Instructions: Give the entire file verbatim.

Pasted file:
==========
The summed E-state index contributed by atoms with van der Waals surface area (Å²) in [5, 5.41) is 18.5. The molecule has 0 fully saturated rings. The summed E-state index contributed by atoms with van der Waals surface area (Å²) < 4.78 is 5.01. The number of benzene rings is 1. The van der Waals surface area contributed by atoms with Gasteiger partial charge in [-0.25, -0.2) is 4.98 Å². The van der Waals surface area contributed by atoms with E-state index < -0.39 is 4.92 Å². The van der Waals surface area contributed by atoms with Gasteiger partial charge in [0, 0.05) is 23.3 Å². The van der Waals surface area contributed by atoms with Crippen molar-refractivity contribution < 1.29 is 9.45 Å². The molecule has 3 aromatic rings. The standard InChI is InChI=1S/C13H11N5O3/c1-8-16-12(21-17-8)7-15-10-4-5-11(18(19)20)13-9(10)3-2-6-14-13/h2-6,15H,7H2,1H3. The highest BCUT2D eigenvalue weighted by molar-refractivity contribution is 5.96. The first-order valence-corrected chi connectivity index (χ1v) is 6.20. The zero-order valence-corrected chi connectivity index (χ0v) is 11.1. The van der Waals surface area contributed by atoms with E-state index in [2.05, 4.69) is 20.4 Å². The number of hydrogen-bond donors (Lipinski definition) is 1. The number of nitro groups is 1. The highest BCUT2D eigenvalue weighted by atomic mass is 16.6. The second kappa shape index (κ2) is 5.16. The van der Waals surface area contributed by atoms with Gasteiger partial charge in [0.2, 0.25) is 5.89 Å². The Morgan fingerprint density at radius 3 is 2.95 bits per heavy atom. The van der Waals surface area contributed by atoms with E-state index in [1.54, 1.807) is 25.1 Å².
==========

The summed E-state index contributed by atoms with van der Waals surface area (Å²) in [5, 5.41) is 18.5. The molecule has 0 fully saturated rings. The summed E-state index contributed by atoms with van der Waals surface area (Å²) < 4.78 is 5.01. The number of benzene rings is 1. The van der Waals surface area contributed by atoms with Gasteiger partial charge in [-0.25, -0.2) is 4.98 Å². The van der Waals surface area contributed by atoms with E-state index < -0.39 is 4.92 Å². The van der Waals surface area contributed by atoms with Gasteiger partial charge in [0, 0.05) is 23.3 Å². The van der Waals surface area contributed by atoms with Crippen molar-refractivity contribution < 1.29 is 9.45 Å². The molecule has 3 aromatic rings. The standard InChI is InChI=1S/C13H11N5O3/c1-8-16-12(21-17-8)7-15-10-4-5-11(18(19)20)13-9(10)3-2-6-14-13/h2-6,15H,7H2,1H3. The highest BCUT2D eigenvalue weighted by molar-refractivity contribution is 5.96. The first-order valence-corrected chi connectivity index (χ1v) is 6.20. The zero-order valence-corrected chi connectivity index (χ0v) is 11.1. The van der Waals surface area contributed by atoms with E-state index in [2.05, 4.69) is 20.4 Å². The number of hydrogen-bond donors (Lipinski definition) is 1. The number of nitro groups is 1. The highest BCUT2D eigenvalue weighted by atomic mass is 16.6. The second kappa shape index (κ2) is 5.16. The van der Waals surface area contributed by atoms with Gasteiger partial charge in [0.2, 0.25) is 5.89 Å². The Morgan fingerprint density at radius 3 is 2.95 bits per heavy atom. The van der Waals surface area contributed by atoms with E-state index in [1.54, 1.807) is 25.1 Å².